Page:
75 million Americans carry a single copy of ApoE4, giving them a 30 percent risk for the disease. If you have two copies of the ApoE4, one from each of your parents, you have a substantially higher than 50 percent risk for developing Alzheimer’s. Presently, that’s 7 million of us.

Symptoms of Alzheimer’s usually appear when you’re in your sixties or seventies, traceable in blood-work that identifies your subtype, requiring a specific treatment protocol, though we know Alzheimer’s can sometimes occur earlier.

Obviously, genetic evaluation is required as a starting point in treatment. Catching Alzheimer’s in its early stage, especially when asymptomatic, may halt or slow its progression. Simply following the present medical scenario of trying to reduce amyloid-beta production is ineffectual unless its inducers are eliminated.

Everyone 45 and up should undergo a “cognoscopy,” or genetic and blood work-ups, Bredeson contends.

Bredeson’s treatment formula, called ReCODE, is potentially expensive, requiring in addition to the usual lifestyle formulae of a healthy diet, sufficient sleep, exercise,  elimination of stress, numerous supplements, and brain exercise. In short, such treatment would seemingly exclude those with marginal income.

You may also find it difficult to locate a ReCODE physician in your area, although word is spreading and more physicians are practicing it.

Bredeson’s ketogenic diet recommendation, not the previously reported Mediterranean diet, may likewise prove challenging, if not unpalatable for many, requiring substantially reduced carbohydrate intake, replaced by healthy fats. No sweets or grains. It also includes twelve hour fasting daily. Meat choices should derive from grass-fed beef and free-range chickens. Be careful about mercury laden fish like tuna. Alaska salmon is your better choice.

Chapters 8-9 detail 36 factors that individually or collectively may induce Alzheimer’s. Eliminating these is essential and requires discipline, which perhaps many, even if they can afford treatment, will find difficult. You simply can’t cheat. Alzheimer’s doesn’t take holidays.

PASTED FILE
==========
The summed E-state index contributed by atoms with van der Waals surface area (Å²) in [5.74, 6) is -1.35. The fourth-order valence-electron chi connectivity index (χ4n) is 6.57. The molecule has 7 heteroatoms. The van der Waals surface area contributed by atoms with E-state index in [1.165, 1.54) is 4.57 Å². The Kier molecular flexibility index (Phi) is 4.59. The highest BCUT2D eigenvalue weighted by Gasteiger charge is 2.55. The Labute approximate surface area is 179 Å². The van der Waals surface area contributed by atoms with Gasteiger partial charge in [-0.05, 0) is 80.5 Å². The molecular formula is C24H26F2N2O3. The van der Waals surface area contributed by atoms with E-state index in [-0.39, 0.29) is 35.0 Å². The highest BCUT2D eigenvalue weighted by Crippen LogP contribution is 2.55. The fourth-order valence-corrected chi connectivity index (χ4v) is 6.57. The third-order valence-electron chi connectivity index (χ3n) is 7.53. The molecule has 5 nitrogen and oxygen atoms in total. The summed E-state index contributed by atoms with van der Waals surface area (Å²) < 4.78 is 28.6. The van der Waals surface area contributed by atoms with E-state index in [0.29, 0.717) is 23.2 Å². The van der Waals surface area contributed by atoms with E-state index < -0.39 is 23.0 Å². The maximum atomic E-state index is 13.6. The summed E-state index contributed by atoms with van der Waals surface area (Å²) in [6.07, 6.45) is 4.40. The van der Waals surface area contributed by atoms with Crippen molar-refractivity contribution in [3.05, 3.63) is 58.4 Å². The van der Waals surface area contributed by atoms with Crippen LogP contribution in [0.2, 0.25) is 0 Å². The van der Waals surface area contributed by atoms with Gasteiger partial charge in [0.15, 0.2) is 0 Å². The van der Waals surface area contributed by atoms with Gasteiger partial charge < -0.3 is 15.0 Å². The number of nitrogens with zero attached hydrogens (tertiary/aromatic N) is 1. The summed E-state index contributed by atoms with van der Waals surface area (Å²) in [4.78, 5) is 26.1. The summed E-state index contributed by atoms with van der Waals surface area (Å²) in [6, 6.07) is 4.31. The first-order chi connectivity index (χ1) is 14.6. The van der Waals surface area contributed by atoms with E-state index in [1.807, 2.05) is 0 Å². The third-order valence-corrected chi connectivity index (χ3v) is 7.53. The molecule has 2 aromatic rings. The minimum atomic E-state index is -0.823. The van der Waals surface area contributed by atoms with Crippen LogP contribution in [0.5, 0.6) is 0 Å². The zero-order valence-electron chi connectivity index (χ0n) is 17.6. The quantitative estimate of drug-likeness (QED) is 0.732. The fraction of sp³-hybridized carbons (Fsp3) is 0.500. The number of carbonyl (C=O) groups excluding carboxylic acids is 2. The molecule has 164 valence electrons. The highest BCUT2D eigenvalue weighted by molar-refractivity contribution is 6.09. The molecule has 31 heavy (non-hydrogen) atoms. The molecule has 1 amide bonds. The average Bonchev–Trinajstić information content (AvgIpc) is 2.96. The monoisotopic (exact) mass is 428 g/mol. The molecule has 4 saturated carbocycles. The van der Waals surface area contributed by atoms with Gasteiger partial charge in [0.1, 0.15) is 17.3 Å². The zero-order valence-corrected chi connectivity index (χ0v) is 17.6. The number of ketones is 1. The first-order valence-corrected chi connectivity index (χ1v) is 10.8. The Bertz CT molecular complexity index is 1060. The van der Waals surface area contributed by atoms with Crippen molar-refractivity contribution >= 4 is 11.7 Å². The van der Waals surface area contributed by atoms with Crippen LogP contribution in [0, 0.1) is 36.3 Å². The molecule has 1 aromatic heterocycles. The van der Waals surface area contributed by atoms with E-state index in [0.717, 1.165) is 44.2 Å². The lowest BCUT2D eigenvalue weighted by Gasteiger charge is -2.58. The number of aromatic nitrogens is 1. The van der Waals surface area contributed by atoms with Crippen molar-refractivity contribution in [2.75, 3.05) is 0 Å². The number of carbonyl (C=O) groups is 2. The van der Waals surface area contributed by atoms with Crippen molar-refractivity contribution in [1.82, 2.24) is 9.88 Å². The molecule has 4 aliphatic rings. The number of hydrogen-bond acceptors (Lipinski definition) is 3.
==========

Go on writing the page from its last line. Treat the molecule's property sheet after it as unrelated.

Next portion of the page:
Bredeson also gives readers sample programs that two of his patients with mild cognitive impairment have pursued successfully, with the caveat that the regimen must be life-long.

Refreshingly cautious, Bredeson isn’t proposing he’s actually found a cure, but rather that those in Alzheimer’s early stages heeding his research-based protocol faithfully have proven to be successful thus far. Depart from the regimen in even minor aspects and you’ll retrogress.

As he’s commented elsewhere, “The longest we have a person on the program is four and a half years. We’ve not had a single example yet out of hundreds in which someone has gone on the program, gotten better, stayed on the program, and then gotten worse.”

Leonard Hood, M.D., Ph. D, National Medal of Science recipient, writes that “Dr. Bredeson has provided enormous hope for the heretofore intractable clinical problem of Alzheimer’s. Bredeson’s early studies suggest that this approach can halt and in many cases reverse early Alzheimer’s.”

This is good news!
—rj

Why Memorize a Poem?

memory (1)I’ve been thinking about memorizing some of my favorite poems. I remember how in the fifth grade in Philly each of us had to take a chair beside our teacher’s desk when our time came and recite a poem of at least 28-lines.

I honesty can’t recall the purpose of the exercise and don’t even remember the poem I chose. I suspect Mrs. Hazlitt was trying to instill in us a kinship with poetry, allowing us to choose freely a poem that struck our fancy and have us, through memorizing it, engage it thoroughly.

Some of the boys I hung out with made quite a feat of it, putting away more than the minimal requirement in pursuit of bragging rights.